This fundamental conflict of quantity v quality finds expression in the wonderful exchange between two prominent artists of the last century - Sol LeWitt and Eva Hesse. Around March 1965 Eva wrote to Sol about her creative struggle and Sol wrote back to her a month later with one of the best pieces of communication (daresay, art!) I have ever come across. Here is Benedict Cumberbatch reading it on stage:

I now see this whole exchange in the light of this new framework. Eva Hesse is worried about process. Sol LeWitt is asking to let go of her worry and demands that she “Just do”. In other words, he is demanding her to switch her orientation from Process to Action. He also rightly points out how difficult it can be to switch from one orientation to the other when he says, “.. but it is very painful. I know. It would be better if you had the confidence just to do this stuff and not even think about it.”

“One for me. One for them.” by Sara Dietschy

But there is a problem with Sol LeWitt’s “Just do” as well and Sol himself admits it - “It seems I do understand your attitude somewhat, anyway, because I go through a similar process every so often. … Maybe that kind of process is necessary to me, pushing me on and on.” This trouble with the Action oriented style comes up in Sara Dietschy’s story as well. She is a popular YouTube content creator and she says her style is “One for me. One for them.” Here is her explaining it:

In short, feel comfortable to “Just do” and make something. In the case of Sara, it is making videos that, as she says it, “…were not necessarily exciting for me to film and edit”. But also take time to refine your craft/process and make something to keep the ideas/process fantasy alive. “…stuff you are excited to make”, as Sara says it. Remember the fantasy has its uses. The fantasy is where ideas and process come from to push you “on and on”! It is my dominant orientation and maybe even my comparative advantage.

Everything Everywhere All At Once

Earlier in Feb of this year I had gotten the PhD acceptance and I was given a deadline to confirm my acceptance. It was a tough decision to make with a lot of uncertainty but I decided to bite the bullet. Around that time is when the 95th Oscars happened and “Everything Everywhere All At Once” (EEAAO) won Best Picture (among other categories). When it happened, to the irrational part of me, it felt like an ominous implication of the decision I had just made - I had to find a way to somehow do EEAAO. I think at the end of the day this framework has given me a way to deal with this ominous implication. Action, Process, People and Idea constitute everything. I see it everywhere in what I have read/heard/known so far. The only way to reconcile all 4 is to do all 4 all at once.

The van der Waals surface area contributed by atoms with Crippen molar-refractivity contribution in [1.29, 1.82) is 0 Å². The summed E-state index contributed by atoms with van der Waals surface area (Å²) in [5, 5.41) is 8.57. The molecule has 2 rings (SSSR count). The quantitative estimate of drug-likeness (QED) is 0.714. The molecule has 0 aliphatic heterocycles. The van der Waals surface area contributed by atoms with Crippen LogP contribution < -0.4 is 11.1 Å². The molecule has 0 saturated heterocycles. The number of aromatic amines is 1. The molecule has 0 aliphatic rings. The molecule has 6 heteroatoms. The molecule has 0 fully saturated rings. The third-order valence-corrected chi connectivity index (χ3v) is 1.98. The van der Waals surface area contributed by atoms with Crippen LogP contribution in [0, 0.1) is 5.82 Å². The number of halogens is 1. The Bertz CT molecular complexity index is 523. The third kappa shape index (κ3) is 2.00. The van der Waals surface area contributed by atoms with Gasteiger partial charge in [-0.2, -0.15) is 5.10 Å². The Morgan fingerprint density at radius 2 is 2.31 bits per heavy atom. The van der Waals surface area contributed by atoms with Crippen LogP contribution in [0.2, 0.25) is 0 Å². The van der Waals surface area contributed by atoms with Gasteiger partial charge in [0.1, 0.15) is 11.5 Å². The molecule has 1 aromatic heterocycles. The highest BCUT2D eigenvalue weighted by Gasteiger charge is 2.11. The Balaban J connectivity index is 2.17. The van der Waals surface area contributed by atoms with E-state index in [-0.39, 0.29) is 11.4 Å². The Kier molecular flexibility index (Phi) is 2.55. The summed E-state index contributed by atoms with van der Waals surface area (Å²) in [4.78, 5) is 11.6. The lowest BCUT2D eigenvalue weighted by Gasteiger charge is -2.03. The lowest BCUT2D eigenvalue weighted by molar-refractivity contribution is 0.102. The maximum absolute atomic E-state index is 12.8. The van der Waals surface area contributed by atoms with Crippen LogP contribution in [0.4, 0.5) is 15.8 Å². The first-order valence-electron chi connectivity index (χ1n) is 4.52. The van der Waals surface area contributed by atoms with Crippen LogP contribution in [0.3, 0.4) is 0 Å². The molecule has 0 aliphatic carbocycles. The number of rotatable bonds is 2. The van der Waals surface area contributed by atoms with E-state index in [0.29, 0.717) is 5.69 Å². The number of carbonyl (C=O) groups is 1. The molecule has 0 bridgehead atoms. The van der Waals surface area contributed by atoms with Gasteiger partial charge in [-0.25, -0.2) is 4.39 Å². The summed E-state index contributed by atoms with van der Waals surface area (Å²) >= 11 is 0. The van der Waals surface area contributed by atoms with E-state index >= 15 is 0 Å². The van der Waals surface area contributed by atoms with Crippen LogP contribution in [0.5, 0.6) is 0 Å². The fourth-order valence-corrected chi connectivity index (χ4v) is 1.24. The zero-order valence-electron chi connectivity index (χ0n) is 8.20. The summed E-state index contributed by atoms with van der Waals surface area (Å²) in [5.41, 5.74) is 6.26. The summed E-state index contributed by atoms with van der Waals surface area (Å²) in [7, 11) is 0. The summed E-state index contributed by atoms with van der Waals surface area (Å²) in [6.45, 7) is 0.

Here is how I am planning to approach this EEAAO. Come up with ideas (the Ideas orientation) and make sure to find a way to act on them in a short timeframe (the Action orientation) like in a couple of weeks. Think of the action in those couple of weeks as a sign for whether to pursue the idea further or to abandon it. If am abandoning it, I move on to the next idea and repeat the cycle. If I am going to pursue it further, I think of the process (i.e.) research methodology and refine it to make it fit for publication (the Process orientation). Also take it to a potential collaborator (the People orientation) like a professor and get their feedback. This should also help me create my thesis committee.

This is really the way for me to moderate my potential conformation bias on this framework - put it into action as I explained and see if it works. If it does work, does it really matter if it was a confirmation bias? At the end of the day, “All models are wrong, but some are useful.”

  1. I have no idea how to define “communication style”. It feels like it could be the same thing as “personality”. After all, its not far-fetched to think how you talk is probably how you think and maybe who you are. But then the whole idea of perceiving a person’s “personality” is problematic as I learnt from this episode of the Invisibilia podcast↩︎

  2. Or maybe the survey instrument was built around the framework. I honestly can’t tell! ↩︎

  3. I did some digging around in Google Scholar and saw that the book has ~300 citations. It has gotten around 65-100 citations in every decade following its release. I wonder what the bigger research domain around this is called (if there is one). Google Ngram says that the term “cross-cultural competence” was at all all-time high in 2010 and has still not gone out of vogue (relative to its history) which begins around the 80s when this book came out. ↩︎

  4. In fact if you Google “Action, Process, People, Idea” one of the top 10 results would be this link which provides the survey instrument. ↩︎

  5. The book won the 2011 Ig Nobel Prize for literature! The Ig Nobel prize is a parody of the Nobel prize in the same way the Raspberry awards are a parody of the Oscars. ↩︎

  6. The Procrastination book I mentioned actually has a chapter titled “Procrastination and Perfectionism” ↩︎

  7. If you know what that is without clicking on the link, you just scored major points with me, sportsracer! ↩︎

  8. Link to the explicit version for the grown-ups here↩︎

  9. One of the best critical conversations on this book is this episode of the now defunct Hello Internet podcast by CGP Grey and Dr. Brady Haran. The discussion about the book starts at around 1 hour 20 minutes into the episode. ↩︎

  10. “Perfectionist fantasy” is a phrase I am stealing from the John Perry book! ↩︎